PD-L1 expression of tumor tissue was increased in obese mice. a PD-L1 protein levels in tumor tissue of mice in MSG-IO model detected by western blot. b PD-L1 protein levels in tumor tissue of mice in DIO model detected by western blot. c Representative immunohistochemistry staining and quantitative analysis of CD8+ T cells in H22 tumor tissue. d Representative immunohistochemistry staining and quantitative analysis of CD8+ T cells in B16-F1 tumor tissue. Scale bar 50 μM. Data are expressed as mean ± SEM, n = 6 (western blot) and n = 3 (immunohistochemistry), *P < 0.05 and **P < 0.01 Vs control

3T3-L1 adipocytes conditional media increases PD-L1 expression

We next investigated the possible mechanism of elevation of PD-L1 expression in obese state. In obesity, the enlargement of the white adipose tissue (WAT) releases free fatty acids and inflammatory cytokines. To imitate the function of WAT, we used 3T3-L1 adipocytes conditional media in cells experiment. 3T3-L1 preadipocytes were differentiated to adipocytes and presented an apparent content of lipids (Fig. 3a). After differentiation, 3T3-L1 adipocytes were cultured with fresh media for 24 h and supernatant were collected as adi-CM. HepG2 and B16-F1 cells were treated with different proportions of adi-CM for 48 h, and PD-L1 protein was detected, respectively. It showed that 50% of adi-CM presented the most effect on PD-L1 expression (Fig. 3b, c). In the subsequent test, 50% of adi-CM was set to induce the model of up-regulating PD-L1. This result implied that some factors secreted by adipocytes could activate PD-L1 in HCC and melanoma cells.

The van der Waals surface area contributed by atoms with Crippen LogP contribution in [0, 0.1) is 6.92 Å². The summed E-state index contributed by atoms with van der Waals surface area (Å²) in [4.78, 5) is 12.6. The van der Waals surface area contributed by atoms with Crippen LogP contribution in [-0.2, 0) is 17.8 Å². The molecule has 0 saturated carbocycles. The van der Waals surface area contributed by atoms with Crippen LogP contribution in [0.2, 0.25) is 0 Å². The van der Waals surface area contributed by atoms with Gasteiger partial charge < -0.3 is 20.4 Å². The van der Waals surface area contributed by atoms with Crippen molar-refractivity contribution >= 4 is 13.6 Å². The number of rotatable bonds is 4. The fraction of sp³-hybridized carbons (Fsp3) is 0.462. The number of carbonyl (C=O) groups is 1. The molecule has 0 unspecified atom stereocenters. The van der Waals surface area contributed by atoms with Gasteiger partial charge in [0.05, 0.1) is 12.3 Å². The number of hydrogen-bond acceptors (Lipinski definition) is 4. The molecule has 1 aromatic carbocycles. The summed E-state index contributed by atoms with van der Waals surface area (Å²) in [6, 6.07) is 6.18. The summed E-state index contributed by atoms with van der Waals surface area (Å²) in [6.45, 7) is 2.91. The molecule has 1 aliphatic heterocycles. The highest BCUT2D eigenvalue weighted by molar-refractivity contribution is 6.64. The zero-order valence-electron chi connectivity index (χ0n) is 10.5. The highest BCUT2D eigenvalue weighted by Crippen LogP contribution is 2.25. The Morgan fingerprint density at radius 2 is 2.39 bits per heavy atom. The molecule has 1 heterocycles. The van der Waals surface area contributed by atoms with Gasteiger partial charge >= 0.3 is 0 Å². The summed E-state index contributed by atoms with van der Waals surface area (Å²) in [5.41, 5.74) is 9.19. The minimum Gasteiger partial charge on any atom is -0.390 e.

Fig. 3

Conditional media of 3T3-L1 adipocytes induced PD-L1 expression on HepG2 and B16-F1 cells. a Oil-red O staining and quantification of lipids in 3T3-L1 preadipocytes and adipocytes. Scale bar 10 μm. Data are expressed as mean ± SEM, n = 9, ***P < 0.001 Vs preadipocytes group. b PD-L1 levels of HepG2 cells treated with or without adipocytes conditional media (adi-CM) for 48 h. c PD-L1 levels of B16-F1 cells treated with or without adi-CM for 48 h. Data are expressed as mean ± SEM, n = 6, *P < 0.05 and **P < 0.01 Vs control

Blockade of TNF-α/IL-6 downregulates PD-L1 expression in adi-CM-treated tumor cells